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Guiltlessly Indulge in Your Senses

Our bodies respond to sensory input and enable us to experience enticing, sensual pleasure that can sometimes be hard to resist. If this brings up an image from a page in the Kama Sutra, fear not. Enjoying your senses is neither just about sex, nor does it require a lover.

The following are a few examples of how you can indulge in your senses so you may experience gratifying and unbelievable pleasure without feeling guilty. Because we all interpret our senses differently, experiences may vary from person to person.

Sense of Sound

One single sound can affect our mood and create a visceral reaction that reverberates through our bodies. For those who are hearing impaired, it is possible to feel sound. Sensing the vibration of your own heartbeat or feeling the rumbling tremors of a thunderstorm are ways you can enjoy the tingling pleasures of sound within your body.


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Drink More Water through Sensory Adaptation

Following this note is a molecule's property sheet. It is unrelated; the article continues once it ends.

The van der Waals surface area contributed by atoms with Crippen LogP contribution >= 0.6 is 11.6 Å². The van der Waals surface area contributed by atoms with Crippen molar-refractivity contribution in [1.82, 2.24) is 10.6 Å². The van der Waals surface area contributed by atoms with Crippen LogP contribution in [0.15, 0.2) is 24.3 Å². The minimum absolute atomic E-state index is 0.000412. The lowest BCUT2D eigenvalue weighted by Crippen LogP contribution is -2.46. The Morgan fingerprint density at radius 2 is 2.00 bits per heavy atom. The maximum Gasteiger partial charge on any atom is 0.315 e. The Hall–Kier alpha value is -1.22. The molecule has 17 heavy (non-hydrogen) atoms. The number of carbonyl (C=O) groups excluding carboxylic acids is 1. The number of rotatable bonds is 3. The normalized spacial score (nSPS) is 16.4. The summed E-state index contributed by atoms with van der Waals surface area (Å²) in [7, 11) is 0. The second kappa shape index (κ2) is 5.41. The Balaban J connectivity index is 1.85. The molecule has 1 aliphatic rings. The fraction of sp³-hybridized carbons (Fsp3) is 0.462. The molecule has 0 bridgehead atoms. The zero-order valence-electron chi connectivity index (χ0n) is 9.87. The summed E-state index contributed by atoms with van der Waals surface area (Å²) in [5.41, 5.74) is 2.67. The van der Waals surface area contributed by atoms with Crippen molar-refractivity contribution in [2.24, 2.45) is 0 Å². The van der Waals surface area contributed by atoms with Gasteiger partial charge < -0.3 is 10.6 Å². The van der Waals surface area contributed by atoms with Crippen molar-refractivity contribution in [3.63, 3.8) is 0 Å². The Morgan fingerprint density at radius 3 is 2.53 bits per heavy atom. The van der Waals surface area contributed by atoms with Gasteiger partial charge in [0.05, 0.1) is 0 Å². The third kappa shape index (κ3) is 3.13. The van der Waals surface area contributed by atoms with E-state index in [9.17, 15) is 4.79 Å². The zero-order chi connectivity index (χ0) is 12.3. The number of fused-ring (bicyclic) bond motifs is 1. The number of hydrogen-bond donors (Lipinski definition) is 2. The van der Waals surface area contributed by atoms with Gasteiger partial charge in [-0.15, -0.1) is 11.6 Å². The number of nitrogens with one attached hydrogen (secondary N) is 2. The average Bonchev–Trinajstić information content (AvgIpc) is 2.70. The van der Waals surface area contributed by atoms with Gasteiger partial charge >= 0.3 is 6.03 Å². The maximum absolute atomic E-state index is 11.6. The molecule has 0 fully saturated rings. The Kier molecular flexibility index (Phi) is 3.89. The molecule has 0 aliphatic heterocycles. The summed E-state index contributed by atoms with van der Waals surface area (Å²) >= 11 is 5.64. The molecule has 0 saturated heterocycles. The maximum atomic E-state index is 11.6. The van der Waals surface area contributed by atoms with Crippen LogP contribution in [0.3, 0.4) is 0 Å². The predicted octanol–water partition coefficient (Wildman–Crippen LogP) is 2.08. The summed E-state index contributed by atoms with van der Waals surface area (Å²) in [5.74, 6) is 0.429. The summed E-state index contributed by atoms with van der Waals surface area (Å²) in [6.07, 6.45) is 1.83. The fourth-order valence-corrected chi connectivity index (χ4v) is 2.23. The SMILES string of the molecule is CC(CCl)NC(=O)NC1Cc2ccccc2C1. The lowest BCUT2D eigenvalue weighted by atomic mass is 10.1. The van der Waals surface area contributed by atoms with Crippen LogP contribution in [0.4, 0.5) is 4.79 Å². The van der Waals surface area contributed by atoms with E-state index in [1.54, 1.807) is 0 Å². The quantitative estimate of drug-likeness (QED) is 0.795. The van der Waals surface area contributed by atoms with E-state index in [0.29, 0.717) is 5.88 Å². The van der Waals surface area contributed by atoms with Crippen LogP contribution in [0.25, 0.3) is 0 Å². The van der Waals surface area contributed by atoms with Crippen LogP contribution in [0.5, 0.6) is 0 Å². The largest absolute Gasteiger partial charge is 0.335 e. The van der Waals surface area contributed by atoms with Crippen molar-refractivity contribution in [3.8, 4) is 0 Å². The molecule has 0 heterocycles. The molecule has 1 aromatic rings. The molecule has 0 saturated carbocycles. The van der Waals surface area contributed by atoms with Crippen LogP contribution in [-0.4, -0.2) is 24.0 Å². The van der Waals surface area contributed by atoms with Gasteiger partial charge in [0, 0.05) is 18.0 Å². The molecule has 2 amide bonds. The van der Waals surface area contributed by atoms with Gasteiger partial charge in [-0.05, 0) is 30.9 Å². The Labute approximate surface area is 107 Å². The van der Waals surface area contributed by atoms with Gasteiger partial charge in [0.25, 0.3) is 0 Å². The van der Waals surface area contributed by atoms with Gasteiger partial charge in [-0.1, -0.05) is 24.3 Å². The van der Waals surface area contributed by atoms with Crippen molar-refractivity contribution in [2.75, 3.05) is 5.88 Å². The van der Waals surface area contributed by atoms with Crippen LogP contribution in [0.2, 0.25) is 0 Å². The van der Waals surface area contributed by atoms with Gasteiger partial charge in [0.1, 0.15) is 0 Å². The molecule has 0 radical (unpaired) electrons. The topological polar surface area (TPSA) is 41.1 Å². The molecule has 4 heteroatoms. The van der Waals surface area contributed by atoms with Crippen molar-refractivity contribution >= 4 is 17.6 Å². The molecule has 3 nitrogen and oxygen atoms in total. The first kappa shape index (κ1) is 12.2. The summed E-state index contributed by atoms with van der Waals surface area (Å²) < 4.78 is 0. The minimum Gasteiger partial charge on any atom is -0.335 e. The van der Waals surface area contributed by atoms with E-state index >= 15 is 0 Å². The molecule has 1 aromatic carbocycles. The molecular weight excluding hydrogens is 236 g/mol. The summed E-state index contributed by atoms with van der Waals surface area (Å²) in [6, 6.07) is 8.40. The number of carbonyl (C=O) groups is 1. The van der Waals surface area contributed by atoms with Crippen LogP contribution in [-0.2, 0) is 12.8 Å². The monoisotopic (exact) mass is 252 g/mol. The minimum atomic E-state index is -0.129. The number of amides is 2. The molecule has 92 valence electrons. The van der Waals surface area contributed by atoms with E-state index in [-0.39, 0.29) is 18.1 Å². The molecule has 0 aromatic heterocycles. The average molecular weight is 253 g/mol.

drinking waterToday while reviewing the kaizen theory of making small changes with a client, in this case to reduce the amount of sugar she puts in her coffee, she stated that the first cup of the morning is always the most difficult. She reported that if she is able to drink the first cup with less sugar, the rest of the coffee that she has that day goes down much more easily. This makes sense because coffee is one of those things that is an “acquired taste;” however, she said the same thing was true for drinking water. If she worked out earlier in the day, she would drink water throughout the day, put down the coffee, and not pick up any more calorie-laden beverages.
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Smell: The Hidden Link to Weight Loss

sensaOf the five senses, the one that you’d think directly affects how much you weigh is taste, with smell in a close second. But according to the makers of Sensa, smell is even more important than you think. Sensa is a seasoning weight-loss product that not only makes your food tastier, but gives it a scent that is appealing and makes you less hungry.

Sensa’s makers say that their product stimulates the olfactory bulb, which is the organ that transmits smell from the nose to the brain to signal that you are full.

“Eighty percent of what you perceive as taste is actually smell,” said Christopher Adams, a molecular biologist and the founder of Compellis Pharmaceuticals.
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